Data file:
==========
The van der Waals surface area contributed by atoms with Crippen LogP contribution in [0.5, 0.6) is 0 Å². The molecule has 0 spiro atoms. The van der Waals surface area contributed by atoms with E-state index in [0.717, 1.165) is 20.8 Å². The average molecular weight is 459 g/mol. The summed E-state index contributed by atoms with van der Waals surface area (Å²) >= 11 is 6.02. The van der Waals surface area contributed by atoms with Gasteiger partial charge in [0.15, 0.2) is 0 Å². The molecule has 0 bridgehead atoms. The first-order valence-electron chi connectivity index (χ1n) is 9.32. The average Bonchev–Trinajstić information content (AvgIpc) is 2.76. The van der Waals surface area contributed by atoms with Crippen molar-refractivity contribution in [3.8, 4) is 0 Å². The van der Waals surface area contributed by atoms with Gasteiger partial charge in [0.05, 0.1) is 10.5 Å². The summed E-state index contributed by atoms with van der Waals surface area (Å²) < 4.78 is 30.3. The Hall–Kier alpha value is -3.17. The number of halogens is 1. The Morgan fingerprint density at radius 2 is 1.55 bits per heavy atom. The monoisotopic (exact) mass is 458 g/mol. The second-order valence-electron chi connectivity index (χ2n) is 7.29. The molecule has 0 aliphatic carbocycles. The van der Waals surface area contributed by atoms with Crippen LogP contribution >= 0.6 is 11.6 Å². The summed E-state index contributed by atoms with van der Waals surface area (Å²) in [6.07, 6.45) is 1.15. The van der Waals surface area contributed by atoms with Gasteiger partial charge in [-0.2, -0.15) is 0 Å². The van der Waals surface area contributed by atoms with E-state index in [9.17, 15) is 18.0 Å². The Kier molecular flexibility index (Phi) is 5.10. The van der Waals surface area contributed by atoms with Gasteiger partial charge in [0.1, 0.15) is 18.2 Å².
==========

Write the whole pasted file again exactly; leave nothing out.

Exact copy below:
The van der Waals surface area contributed by atoms with Crippen LogP contribution in [0.5, 0.6) is 0 Å². The molecule has 0 spiro atoms. The van der Waals surface area contributed by atoms with E-state index in [0.717, 1.165) is 20.8 Å². The average molecular weight is 459 g/mol. The summed E-state index contributed by atoms with van der Waals surface area (Å²) >= 11 is 6.02. The van der Waals surface area contributed by atoms with Gasteiger partial charge in [0.15, 0.2) is 0 Å². The molecule has 0 bridgehead atoms. The first-order valence-electron chi connectivity index (χ1n) is 9.32. The average Bonchev–Trinajstić information content (AvgIpc) is 2.76. The van der Waals surface area contributed by atoms with Crippen molar-refractivity contribution in [3.8, 4) is 0 Å². The van der Waals surface area contributed by atoms with Gasteiger partial charge in [0.05, 0.1) is 10.5 Å². The summed E-state index contributed by atoms with van der Waals surface area (Å²) < 4.78 is 30.3. The Hall–Kier alpha value is -3.17. The number of halogens is 1. The Morgan fingerprint density at radius 2 is 1.55 bits per heavy atom. The monoisotopic (exact) mass is 458 g/mol. The second-order valence-electron chi connectivity index (χ2n) is 7.29. The molecule has 0 aliphatic carbocycles. The van der Waals surface area contributed by atoms with Crippen LogP contribution >= 0.6 is 11.6 Å². The summed E-state index contributed by atoms with van der Waals surface area (Å²) in [6.07, 6.45) is 1.15. The van der Waals surface area contributed by atoms with Gasteiger partial charge in [-0.2, -0.15) is 0 Å². The van der Waals surface area contributed by atoms with E-state index in [9.17, 15) is 18.0 Å². The Kier molecular flexibility index (Phi) is 5.10. The van der Waals surface area contributed by atoms with Gasteiger partial charge in [0.1, 0.15) is 18.2 Å².